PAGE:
In the territory that's now Ecuador, the great leader Calicuchima, rather than accepting the baptism of the priest before his condemnation, rebelled by walking towards the stake and, as the flames encircled him, he screamed with all his might "PACHAKAMAK!" (the Great Spirit Bringing Order to the Totality of Creation).
We should ask the Pope if God - whom he claims he represents - would agree to those crimes against humanity. And we should also remind the Head of the Church and the Spanish government that these kinds of crimes are referred to neither in the earthly laws, nor in the divine ones.
The Christian churches, and the Catholic Church especially, have an enormous debt with Christ, with the poor people of the world and we, the Native peoples and nationalities, have also had to undergo that brutality. Although the Spanish State and the Vatican cannot compensate anymore for the damages suffered as a consequence of the horrific genocide, the Head of the Catholic Church should at least admit the mistakes made, just as his predecessor John Paul II had done in relation to the Nazi and the Holocaust, and he should learn from Jesus Christ, who in order to express his message, he transformed himself in the culture of the Jewish people respecting it fully and was consistent with that whatever message he preached, no matter what the consequences.
It's inconceivable that in the 21st century, God still has to be defined according to the European standards. The Pope should know that before the Catholic priests and their Bibles reached our territories, our people already had a God and his word is what supported the life of our people and the Mother Earth. The word of God cannot be only contained in a book, and no religion should try to privatize God.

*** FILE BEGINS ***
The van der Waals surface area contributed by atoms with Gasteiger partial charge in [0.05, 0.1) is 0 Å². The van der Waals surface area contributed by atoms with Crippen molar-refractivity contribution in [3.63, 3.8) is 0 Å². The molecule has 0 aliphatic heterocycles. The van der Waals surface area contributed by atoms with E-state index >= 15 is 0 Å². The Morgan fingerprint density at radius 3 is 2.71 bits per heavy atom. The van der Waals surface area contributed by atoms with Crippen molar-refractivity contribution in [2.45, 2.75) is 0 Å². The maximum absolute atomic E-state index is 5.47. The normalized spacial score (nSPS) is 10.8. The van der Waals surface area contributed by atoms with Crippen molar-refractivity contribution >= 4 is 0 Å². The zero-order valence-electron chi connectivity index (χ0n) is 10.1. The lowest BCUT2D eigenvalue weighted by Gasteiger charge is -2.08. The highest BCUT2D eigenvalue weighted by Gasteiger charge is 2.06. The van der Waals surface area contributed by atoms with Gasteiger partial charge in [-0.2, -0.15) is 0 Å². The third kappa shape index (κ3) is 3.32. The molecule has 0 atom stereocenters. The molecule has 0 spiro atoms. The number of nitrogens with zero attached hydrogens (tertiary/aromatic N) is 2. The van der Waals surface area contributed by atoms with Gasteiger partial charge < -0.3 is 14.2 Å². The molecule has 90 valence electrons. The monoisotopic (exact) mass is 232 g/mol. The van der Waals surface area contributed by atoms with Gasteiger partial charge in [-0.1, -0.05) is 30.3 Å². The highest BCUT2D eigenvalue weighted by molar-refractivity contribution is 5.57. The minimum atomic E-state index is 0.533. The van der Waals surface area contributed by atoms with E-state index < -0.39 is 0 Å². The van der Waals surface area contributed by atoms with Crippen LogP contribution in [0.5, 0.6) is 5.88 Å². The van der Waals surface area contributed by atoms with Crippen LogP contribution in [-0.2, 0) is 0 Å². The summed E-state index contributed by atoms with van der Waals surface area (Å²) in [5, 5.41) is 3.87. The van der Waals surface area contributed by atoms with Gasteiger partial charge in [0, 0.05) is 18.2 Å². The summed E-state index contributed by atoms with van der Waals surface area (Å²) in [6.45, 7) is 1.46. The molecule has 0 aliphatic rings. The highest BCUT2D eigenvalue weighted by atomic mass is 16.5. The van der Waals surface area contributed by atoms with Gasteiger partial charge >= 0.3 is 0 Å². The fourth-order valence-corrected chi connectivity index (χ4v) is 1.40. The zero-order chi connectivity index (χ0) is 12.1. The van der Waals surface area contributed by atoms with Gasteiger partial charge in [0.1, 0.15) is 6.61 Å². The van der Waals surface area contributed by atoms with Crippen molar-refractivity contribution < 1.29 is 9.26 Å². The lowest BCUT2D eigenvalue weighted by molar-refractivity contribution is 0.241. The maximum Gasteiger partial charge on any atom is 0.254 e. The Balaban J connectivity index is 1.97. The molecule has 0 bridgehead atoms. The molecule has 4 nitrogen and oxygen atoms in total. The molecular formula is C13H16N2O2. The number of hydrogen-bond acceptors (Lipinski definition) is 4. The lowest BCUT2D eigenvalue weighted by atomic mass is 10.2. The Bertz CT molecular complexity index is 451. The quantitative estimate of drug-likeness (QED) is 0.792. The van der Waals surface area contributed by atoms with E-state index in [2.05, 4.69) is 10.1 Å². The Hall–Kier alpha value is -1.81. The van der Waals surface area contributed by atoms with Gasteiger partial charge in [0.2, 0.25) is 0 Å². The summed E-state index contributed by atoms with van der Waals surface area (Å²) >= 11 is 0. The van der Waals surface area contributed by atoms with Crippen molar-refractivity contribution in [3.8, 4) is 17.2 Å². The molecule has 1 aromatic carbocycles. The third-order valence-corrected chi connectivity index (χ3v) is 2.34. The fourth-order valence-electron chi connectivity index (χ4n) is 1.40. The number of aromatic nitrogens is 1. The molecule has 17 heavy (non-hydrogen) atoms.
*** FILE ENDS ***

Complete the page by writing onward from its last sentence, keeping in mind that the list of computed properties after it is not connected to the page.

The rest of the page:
We, the First Nations, were civilizations with governments and social structures ordered according to our principles; we also had our own religion with sacred books, rituals, male and female priests who were the first to be killed by those who served the "god of greed" and not the God of Love that Jesus Christ speaks about.
The Bible teaches that those who say they love God although they don't see him and don't love their own brother that they can see, are liars. The ones that desecrated the name of Christ, introducing themselves as his representatives, while they truly were just thieves and murderers, betrayed Christ' noble mission. How could they be representatives of someone that was born in a stable, of humble parents, surrounded by farmers and wanted dead or alive by the rulers of the time who held the political, economic and religious power?
They couldn't possibly be representing someone who said that anyone needs a roof over their head although he himself had no material belongings.
How could these greedy people represent someone that sacrificed in the name of humanity, so much so that he gave up his own life to reveal the truth to the poor of the world.
These were not representatives of Jesus Christ; their "god" was blood thirsty for human lives and for the richness exploited through violence and they carried out the same horrible crimes that all prophets loathed in the Bible!
It's only fair to remember and give credit to the lives of some priests, which took the side of those they called "indios" in the face of so much violence. People such as Bartolomé de las Casas and other Dominican priests that defended the rights of our ancestors that had been stepped upon. And it's also fair to remember and present our deepest respect to all religious men and women, bishop and priests that gave their lives to help the poor of our continent and of any other part of the world; we are especially grateful to Monsignor Leonidas Proaño who worked honestly with the poor of Ecuador and served for the cause of the liberation of the Native Peoples and Nationalities for more than 30 years.